Abu Dhabi, UAEThursday 25 April 2019

Aliens over Al Ain? Residents spot rarely seen 'fallstreak hole'

Also known as a hole punch cloud, it is often attributed to UFOs

The fallstreak, or punch hole cloud, appeared above the skies in Al Ain on Sunday morning. Experts say it has not been seen in the UAE for a decade. Courtesy: David
The fallstreak, or punch hole cloud, appeared above the skies in Al Ain on Sunday morning. Experts say it has not been seen in the UAE for a decade. Courtesy: David

A rare cloud sometimes mistaken for an alien invasion was sighted over Al Ain on Sunday.

The fallstreak hole, also known as a hole punch cloud, is a large circular gap that forms in cirrocumulus or altocumulus clouds.

The unusual phenomenon happens when supercool droplets that have not yet frozen mix with ice crystals caused by planes passing through the cloud.

The ice crystals then start to fall, causing water droplets around them to evaporate. This process leaves a large hole in the cloud.

The sky above Al Ain sometimes has interesting views, unusual or dramatic types of clouds, so we pay a bit of attention to what is going on above us

David, Al Ain resident

Although science has already answered the question of what a fallstreak hole is, because of their rarity and unusual appearance, they are often attributed to unidentified flying objects.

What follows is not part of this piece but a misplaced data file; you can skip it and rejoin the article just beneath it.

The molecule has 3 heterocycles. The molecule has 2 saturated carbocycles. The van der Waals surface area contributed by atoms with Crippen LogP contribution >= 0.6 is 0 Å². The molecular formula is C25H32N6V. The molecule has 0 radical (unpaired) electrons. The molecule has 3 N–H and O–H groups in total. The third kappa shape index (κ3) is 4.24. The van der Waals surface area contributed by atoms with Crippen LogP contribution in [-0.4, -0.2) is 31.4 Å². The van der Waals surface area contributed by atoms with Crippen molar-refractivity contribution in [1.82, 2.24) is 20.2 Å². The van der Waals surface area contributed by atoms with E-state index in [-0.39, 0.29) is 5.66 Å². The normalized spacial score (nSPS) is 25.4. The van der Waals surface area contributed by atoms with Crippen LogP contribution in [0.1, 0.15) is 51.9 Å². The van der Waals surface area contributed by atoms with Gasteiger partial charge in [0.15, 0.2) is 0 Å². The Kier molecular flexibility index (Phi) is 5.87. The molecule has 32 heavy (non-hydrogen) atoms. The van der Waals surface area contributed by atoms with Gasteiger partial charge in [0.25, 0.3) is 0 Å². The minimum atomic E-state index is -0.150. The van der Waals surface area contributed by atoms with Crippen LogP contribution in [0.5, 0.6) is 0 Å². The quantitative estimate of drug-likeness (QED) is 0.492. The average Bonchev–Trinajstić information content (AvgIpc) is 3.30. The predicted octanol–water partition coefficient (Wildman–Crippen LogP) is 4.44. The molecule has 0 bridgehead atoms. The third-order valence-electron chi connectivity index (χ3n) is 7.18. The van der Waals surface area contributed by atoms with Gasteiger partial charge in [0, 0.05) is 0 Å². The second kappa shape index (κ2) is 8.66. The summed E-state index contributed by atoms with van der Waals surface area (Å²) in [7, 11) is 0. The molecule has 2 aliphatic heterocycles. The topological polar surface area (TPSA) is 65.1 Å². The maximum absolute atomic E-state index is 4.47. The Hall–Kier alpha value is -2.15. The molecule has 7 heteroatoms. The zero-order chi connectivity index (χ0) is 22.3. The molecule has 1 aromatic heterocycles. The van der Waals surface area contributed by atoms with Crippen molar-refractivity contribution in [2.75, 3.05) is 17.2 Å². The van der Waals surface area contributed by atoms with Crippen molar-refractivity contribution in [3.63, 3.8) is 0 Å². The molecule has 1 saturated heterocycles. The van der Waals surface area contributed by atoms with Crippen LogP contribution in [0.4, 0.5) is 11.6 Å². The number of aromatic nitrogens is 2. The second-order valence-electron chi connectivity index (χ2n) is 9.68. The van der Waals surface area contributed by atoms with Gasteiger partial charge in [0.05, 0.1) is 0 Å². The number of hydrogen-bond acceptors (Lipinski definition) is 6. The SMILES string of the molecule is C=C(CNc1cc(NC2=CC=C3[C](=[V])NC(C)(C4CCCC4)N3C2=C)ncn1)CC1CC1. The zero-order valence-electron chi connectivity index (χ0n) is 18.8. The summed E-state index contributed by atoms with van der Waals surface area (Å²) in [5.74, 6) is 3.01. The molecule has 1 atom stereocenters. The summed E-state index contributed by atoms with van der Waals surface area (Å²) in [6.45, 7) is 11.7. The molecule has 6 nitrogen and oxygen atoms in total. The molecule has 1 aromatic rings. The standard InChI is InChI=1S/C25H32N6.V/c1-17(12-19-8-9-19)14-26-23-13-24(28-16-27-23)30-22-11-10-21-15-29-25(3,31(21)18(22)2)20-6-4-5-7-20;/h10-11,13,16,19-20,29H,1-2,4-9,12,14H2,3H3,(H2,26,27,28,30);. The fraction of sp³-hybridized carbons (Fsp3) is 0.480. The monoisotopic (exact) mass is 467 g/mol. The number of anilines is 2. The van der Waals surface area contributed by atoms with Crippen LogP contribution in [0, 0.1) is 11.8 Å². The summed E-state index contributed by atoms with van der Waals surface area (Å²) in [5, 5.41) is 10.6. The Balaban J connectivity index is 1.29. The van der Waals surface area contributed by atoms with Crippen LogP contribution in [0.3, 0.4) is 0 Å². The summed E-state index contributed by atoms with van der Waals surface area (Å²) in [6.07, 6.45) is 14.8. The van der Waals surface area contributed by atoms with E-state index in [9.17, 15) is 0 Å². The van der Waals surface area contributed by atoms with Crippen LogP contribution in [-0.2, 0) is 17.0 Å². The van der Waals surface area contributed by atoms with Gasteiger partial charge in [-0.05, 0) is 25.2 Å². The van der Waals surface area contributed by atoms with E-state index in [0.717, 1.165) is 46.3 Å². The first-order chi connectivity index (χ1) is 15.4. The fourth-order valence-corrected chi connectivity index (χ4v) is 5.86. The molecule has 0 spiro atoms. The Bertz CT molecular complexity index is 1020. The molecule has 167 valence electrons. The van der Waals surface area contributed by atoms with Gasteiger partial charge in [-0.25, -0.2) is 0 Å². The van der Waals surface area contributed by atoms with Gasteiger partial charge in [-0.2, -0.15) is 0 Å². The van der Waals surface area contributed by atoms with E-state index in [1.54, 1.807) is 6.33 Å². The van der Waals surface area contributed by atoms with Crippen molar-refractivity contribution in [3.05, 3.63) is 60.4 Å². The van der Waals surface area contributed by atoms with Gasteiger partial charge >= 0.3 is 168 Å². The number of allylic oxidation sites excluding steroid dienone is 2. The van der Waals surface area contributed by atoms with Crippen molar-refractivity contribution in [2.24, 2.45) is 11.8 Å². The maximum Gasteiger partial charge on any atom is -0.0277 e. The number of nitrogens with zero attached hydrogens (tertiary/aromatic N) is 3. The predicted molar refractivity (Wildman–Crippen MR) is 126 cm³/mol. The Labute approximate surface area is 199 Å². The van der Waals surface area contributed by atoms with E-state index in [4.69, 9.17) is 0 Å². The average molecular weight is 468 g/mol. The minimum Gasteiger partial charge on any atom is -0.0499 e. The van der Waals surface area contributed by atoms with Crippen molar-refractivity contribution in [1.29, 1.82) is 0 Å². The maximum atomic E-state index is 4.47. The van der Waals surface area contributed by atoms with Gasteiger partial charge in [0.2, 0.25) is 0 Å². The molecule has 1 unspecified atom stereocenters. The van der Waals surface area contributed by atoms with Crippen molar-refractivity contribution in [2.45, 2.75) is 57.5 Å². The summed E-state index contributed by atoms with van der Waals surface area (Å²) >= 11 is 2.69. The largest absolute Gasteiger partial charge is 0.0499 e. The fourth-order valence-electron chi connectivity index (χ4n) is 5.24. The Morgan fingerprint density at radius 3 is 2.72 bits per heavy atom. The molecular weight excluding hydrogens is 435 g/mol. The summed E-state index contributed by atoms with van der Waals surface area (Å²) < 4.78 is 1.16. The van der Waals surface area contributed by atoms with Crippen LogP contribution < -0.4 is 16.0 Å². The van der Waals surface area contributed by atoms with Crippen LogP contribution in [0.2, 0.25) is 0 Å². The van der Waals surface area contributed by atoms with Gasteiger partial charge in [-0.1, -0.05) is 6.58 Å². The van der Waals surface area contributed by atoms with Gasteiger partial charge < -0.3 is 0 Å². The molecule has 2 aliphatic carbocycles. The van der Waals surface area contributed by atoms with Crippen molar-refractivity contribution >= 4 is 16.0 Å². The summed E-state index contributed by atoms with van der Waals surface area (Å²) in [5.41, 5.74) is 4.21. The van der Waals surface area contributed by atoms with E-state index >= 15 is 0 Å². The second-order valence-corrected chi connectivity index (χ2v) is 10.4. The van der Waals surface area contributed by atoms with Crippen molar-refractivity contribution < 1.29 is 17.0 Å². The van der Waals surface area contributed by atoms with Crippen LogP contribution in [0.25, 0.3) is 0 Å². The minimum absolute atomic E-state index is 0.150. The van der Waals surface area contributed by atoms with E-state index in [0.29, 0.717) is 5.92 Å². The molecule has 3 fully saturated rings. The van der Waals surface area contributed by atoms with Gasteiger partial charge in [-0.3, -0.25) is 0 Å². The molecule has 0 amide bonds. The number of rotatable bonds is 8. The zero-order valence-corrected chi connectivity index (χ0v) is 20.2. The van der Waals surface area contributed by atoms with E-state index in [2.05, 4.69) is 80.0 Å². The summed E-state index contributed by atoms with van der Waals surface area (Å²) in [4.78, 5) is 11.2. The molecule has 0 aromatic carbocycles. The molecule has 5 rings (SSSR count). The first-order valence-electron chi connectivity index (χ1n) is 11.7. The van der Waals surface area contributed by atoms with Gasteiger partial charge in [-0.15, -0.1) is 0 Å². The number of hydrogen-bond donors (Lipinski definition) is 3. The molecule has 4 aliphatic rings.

The cloud that appeared over Al Ain early on Sunday was pictured and shared by residents living in the city.

Resident David, who did not want to give his full name, saw the cloud at around 7.30am when he was walking his son to school.

“I knew what it was,” David, who shared his picture with the Cloud Appreciation Society Facebook group, told The National.

“The sky above Al Ain sometimes has interesting views, unusual or dramatic types of clouds, so we pay a bit of attention to what is going on above us."

He said the cloud started to disappear after about 15 minutes.

Sharjah astronomer and meteorologist Ebrahim Al Jarwan said the phenomenon has not been seen in the UAE for a decade.

“It can stays for two hours but generally it lasts between half an hour to one hour,” he said.

The cloud was seen in Al Ain and neighbouring Buraimi in Oman.

Updated: March 19, 2019 02:31 PM

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